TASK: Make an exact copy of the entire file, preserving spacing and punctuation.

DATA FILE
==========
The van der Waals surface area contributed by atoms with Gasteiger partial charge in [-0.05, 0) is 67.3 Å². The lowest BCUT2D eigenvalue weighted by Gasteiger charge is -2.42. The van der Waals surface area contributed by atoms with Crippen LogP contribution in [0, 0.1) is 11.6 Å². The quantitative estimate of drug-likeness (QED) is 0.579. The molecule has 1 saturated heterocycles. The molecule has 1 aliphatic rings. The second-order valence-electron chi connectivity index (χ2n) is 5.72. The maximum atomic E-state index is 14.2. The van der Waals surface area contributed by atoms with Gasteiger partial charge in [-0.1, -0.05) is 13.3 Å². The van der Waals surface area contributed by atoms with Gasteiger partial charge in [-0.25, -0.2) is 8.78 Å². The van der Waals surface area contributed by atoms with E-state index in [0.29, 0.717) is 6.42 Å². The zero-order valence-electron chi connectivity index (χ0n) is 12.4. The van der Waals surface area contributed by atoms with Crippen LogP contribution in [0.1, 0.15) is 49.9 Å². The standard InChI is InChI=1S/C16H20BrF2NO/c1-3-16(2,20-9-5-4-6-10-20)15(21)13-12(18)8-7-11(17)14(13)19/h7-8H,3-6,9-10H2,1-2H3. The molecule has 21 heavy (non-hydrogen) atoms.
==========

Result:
The van der Waals surface area contributed by atoms with Gasteiger partial charge in [-0.05, 0) is 67.3 Å². The lowest BCUT2D eigenvalue weighted by Gasteiger charge is -2.42. The van der Waals surface area contributed by atoms with Crippen LogP contribution in [0, 0.1) is 11.6 Å². The quantitative estimate of drug-likeness (QED) is 0.579. The molecule has 1 saturated heterocycles. The molecule has 1 aliphatic rings. The second-order valence-electron chi connectivity index (χ2n) is 5.72. The maximum atomic E-state index is 14.2. The van der Waals surface area contributed by atoms with Gasteiger partial charge in [-0.1, -0.05) is 13.3 Å². The van der Waals surface area contributed by atoms with Gasteiger partial charge in [-0.25, -0.2) is 8.78 Å². The van der Waals surface area contributed by atoms with E-state index in [0.29, 0.717) is 6.42 Å². The zero-order valence-electron chi connectivity index (χ0n) is 12.4. The van der Waals surface area contributed by atoms with Crippen LogP contribution in [0.1, 0.15) is 49.9 Å². The standard InChI is InChI=1S/C16H20BrF2NO/c1-3-16(2,20-9-5-4-6-10-20)15(21)13-12(18)8-7-11(17)14(13)19/h7-8H,3-6,9-10H2,1-2H3. The molecule has 21 heavy (non-hydrogen) atoms.